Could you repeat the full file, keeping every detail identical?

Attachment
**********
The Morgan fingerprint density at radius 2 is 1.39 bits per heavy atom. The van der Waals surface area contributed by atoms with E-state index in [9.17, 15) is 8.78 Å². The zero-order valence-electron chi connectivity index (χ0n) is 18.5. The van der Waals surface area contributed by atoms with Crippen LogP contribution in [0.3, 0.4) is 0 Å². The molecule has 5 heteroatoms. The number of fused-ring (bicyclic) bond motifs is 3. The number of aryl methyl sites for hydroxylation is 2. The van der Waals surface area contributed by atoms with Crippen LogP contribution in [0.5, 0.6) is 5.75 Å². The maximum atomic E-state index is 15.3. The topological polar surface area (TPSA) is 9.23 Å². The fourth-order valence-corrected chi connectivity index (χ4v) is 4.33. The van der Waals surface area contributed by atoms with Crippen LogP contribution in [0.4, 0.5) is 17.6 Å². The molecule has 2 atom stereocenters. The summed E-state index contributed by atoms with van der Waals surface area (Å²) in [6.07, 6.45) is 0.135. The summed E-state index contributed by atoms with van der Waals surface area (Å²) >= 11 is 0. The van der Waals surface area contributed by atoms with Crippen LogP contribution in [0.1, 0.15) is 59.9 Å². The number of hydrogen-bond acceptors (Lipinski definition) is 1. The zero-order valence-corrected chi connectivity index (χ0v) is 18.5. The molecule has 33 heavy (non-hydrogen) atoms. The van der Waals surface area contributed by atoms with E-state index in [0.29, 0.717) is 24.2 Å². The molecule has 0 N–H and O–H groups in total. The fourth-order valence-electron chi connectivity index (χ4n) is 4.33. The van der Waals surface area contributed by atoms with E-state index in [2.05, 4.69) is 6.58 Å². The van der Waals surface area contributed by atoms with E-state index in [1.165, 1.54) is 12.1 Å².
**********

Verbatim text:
The Morgan fingerprint density at radius 2 is 1.39 bits per heavy atom. The van der Waals surface area contributed by atoms with E-state index in [9.17, 15) is 8.78 Å². The zero-order valence-electron chi connectivity index (χ0n) is 18.5. The van der Waals surface area contributed by atoms with Crippen LogP contribution in [0.3, 0.4) is 0 Å². The molecule has 5 heteroatoms. The number of fused-ring (bicyclic) bond motifs is 3. The number of aryl methyl sites for hydroxylation is 2. The van der Waals surface area contributed by atoms with Crippen LogP contribution in [0.5, 0.6) is 5.75 Å². The maximum atomic E-state index is 15.3. The topological polar surface area (TPSA) is 9.23 Å². The fourth-order valence-corrected chi connectivity index (χ4v) is 4.33. The van der Waals surface area contributed by atoms with Crippen LogP contribution in [0.4, 0.5) is 17.6 Å². The molecule has 2 atom stereocenters. The summed E-state index contributed by atoms with van der Waals surface area (Å²) in [6.07, 6.45) is 0.135. The summed E-state index contributed by atoms with van der Waals surface area (Å²) >= 11 is 0. The van der Waals surface area contributed by atoms with Crippen LogP contribution in [0.1, 0.15) is 59.9 Å². The number of hydrogen-bond acceptors (Lipinski definition) is 1. The zero-order valence-corrected chi connectivity index (χ0v) is 18.5. The molecule has 33 heavy (non-hydrogen) atoms. The van der Waals surface area contributed by atoms with E-state index in [0.29, 0.717) is 24.2 Å². The molecule has 0 N–H and O–H groups in total. The fourth-order valence-electron chi connectivity index (χ4n) is 4.33. The van der Waals surface area contributed by atoms with E-state index in [2.05, 4.69) is 6.58 Å². The van der Waals surface area contributed by atoms with E-state index in [1.165, 1.54) is 12.1 Å².